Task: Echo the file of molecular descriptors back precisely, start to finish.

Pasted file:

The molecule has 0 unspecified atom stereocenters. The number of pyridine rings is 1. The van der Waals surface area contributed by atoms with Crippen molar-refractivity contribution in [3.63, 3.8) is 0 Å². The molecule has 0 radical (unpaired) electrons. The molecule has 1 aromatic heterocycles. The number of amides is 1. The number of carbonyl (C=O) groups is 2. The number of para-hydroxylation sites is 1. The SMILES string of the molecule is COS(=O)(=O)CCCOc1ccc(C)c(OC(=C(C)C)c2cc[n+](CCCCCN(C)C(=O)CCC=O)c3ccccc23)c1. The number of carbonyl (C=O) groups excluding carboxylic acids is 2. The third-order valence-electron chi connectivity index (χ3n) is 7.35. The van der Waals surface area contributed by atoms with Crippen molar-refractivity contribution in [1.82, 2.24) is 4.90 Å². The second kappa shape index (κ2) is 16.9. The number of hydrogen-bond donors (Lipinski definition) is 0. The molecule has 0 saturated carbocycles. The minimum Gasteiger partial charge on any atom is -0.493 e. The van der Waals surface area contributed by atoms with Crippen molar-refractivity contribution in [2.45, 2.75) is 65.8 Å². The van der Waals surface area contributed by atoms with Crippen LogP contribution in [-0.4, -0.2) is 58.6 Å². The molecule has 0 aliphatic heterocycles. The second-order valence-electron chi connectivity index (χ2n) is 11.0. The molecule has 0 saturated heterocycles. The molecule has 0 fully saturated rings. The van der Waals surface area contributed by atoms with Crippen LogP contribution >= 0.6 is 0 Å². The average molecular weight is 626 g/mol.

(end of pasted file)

The molecule has 0 unspecified atom stereocenters. The number of pyridine rings is 1. The van der Waals surface area contributed by atoms with Crippen molar-refractivity contribution in [3.63, 3.8) is 0 Å². The molecule has 0 radical (unpaired) electrons. The molecule has 1 aromatic heterocycles. The number of amides is 1. The number of carbonyl (C=O) groups is 2. The number of para-hydroxylation sites is 1. The SMILES string of the molecule is COS(=O)(=O)CCCOc1ccc(C)c(OC(=C(C)C)c2cc[n+](CCCCCN(C)C(=O)CCC=O)c3ccccc23)c1. The number of carbonyl (C=O) groups excluding carboxylic acids is 2. The third-order valence-electron chi connectivity index (χ3n) is 7.35. The van der Waals surface area contributed by atoms with Crippen molar-refractivity contribution in [1.82, 2.24) is 4.90 Å². The second kappa shape index (κ2) is 16.9. The number of hydrogen-bond donors (Lipinski definition) is 0. The molecule has 0 saturated carbocycles. The minimum Gasteiger partial charge on any atom is -0.493 e. The van der Waals surface area contributed by atoms with Crippen molar-refractivity contribution in [2.45, 2.75) is 65.8 Å². The van der Waals surface area contributed by atoms with Crippen LogP contribution in [-0.4, -0.2) is 58.6 Å². The molecule has 0 aliphatic heterocycles. The second-order valence-electron chi connectivity index (χ2n) is 11.0. The molecule has 0 saturated heterocycles. The molecule has 0 fully saturated rings. The van der Waals surface area contributed by atoms with Crippen LogP contribution >= 0.6 is 0 Å². The average molecular weight is 626 g/mol.